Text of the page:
Curt Graeber, who was with Boeing for 19 years, headed a NASA/FAA study that recommended the FAA allow cockpit napping. But the FAA has never adopted the idea.
"I think it's political," he told CNN. "I guess it's difficult to tell the public that the captain is asleep on the flight deck."
"Everyone I talk to who uses it says it's a stopgap measure to improve safety and reduce the risk of sleep loss."
Studies have shown, Weiss says, that taking a 20-minute nap will allow pilots to regain energy. "It's not a bad idea to allow pilots to take short naps," he said.
Instead of allowing in-flight napping aboard U.S. airlines, the FAA has mandated that long-haul routes include relief pilots and special onboard sleeping quarters that must be available for the flight crew.
Other sleeping incidents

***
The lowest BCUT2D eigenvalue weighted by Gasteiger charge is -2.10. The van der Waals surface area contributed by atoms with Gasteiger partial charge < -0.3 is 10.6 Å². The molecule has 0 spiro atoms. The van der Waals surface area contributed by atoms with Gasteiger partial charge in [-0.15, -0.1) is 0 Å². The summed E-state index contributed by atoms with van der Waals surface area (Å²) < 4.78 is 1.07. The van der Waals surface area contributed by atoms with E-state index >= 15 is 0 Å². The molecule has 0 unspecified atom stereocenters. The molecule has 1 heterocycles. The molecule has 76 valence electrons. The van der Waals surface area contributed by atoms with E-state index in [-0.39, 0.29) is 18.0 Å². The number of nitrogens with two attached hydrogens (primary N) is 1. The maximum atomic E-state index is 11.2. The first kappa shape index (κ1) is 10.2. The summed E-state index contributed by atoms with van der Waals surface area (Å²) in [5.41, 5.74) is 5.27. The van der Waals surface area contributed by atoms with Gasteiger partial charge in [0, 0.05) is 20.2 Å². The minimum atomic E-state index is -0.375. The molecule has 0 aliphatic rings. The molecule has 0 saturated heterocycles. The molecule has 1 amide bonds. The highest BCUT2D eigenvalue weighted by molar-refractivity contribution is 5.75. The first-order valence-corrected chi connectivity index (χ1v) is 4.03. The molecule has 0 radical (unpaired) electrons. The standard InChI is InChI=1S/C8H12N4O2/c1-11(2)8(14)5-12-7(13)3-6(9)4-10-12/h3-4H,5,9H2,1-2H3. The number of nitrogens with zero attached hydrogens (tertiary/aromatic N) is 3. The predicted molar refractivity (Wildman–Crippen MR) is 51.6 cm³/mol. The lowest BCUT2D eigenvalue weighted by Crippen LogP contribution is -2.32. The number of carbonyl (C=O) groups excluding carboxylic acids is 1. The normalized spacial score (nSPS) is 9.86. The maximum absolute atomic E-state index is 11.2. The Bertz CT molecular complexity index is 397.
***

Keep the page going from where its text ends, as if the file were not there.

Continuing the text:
Of course the UK sleeping incident revealed Thursday isn't the first of its kind. Last February, the Dutch airline Transavia said it had launched an investigation after a Boeing 737 pilot was locked out of the cockpit and his first officer was later found asleep at the controls. The sleeping pilot had been left alone at the controls while his co-pilot took a bathroom break.
The incident took place in September 2012, when the airliner was flying from Greece to the Netherlands, a top Dutch safety investigation agency said. The 737 landed safely in Amsterdam as scheduled.
Fatigue played a role in the 2009 crash of Colgan Air Flight 3407 near Buffalo, New York, which killed 50 people. The National Transportation Safety Board report on the crash cited pilot error as a factor, adding, "the pilots' performance was likely impaired because of fatigue, but the extent of their impairment and the degree to which it contributed to the performance deficiencies that occurred during the flight cannot be conclusively determined."
Also in 2009, Northwest Flight 188 -- an Airbus A320 carrying 144 people and five crew members -- flew past the Minneapolis-St. Paul International Airport. One of the pilots told CNN that no one was sleeping on the flight deck at the time. The two pilots "became distracted by a conversation," according to a report by the National Transportation Safety Board.